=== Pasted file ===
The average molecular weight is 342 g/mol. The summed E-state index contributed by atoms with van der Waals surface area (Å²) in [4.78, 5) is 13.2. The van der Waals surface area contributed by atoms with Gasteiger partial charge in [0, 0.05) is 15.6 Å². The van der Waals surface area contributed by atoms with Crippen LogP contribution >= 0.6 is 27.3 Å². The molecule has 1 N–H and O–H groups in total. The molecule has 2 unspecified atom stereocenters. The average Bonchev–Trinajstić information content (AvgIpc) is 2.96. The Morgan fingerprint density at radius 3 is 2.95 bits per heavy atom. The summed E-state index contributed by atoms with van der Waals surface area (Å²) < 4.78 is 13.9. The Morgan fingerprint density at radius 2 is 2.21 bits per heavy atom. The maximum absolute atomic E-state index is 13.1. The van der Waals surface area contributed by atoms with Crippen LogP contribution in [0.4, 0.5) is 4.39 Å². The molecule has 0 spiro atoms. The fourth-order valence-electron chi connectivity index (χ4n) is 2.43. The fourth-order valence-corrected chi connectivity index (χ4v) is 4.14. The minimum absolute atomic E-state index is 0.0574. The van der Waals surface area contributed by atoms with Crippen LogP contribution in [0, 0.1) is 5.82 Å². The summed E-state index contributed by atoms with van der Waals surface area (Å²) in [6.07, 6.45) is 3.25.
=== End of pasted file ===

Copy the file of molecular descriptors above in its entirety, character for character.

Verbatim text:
The average molecular weight is 342 g/mol. The summed E-state index contributed by atoms with van der Waals surface area (Å²) in [4.78, 5) is 13.2. The van der Waals surface area contributed by atoms with Gasteiger partial charge in [0, 0.05) is 15.6 Å². The van der Waals surface area contributed by atoms with Crippen LogP contribution >= 0.6 is 27.3 Å². The molecule has 1 N–H and O–H groups in total. The molecule has 2 unspecified atom stereocenters. The average Bonchev–Trinajstić information content (AvgIpc) is 2.96. The Morgan fingerprint density at radius 3 is 2.95 bits per heavy atom. The summed E-state index contributed by atoms with van der Waals surface area (Å²) < 4.78 is 13.9. The Morgan fingerprint density at radius 2 is 2.21 bits per heavy atom. The maximum absolute atomic E-state index is 13.1. The van der Waals surface area contributed by atoms with Crippen LogP contribution in [0.4, 0.5) is 4.39 Å². The molecule has 0 spiro atoms. The fourth-order valence-electron chi connectivity index (χ4n) is 2.43. The fourth-order valence-corrected chi connectivity index (χ4v) is 4.14. The minimum absolute atomic E-state index is 0.0574. The van der Waals surface area contributed by atoms with Crippen LogP contribution in [0, 0.1) is 5.82 Å². The summed E-state index contributed by atoms with van der Waals surface area (Å²) in [6.07, 6.45) is 3.25.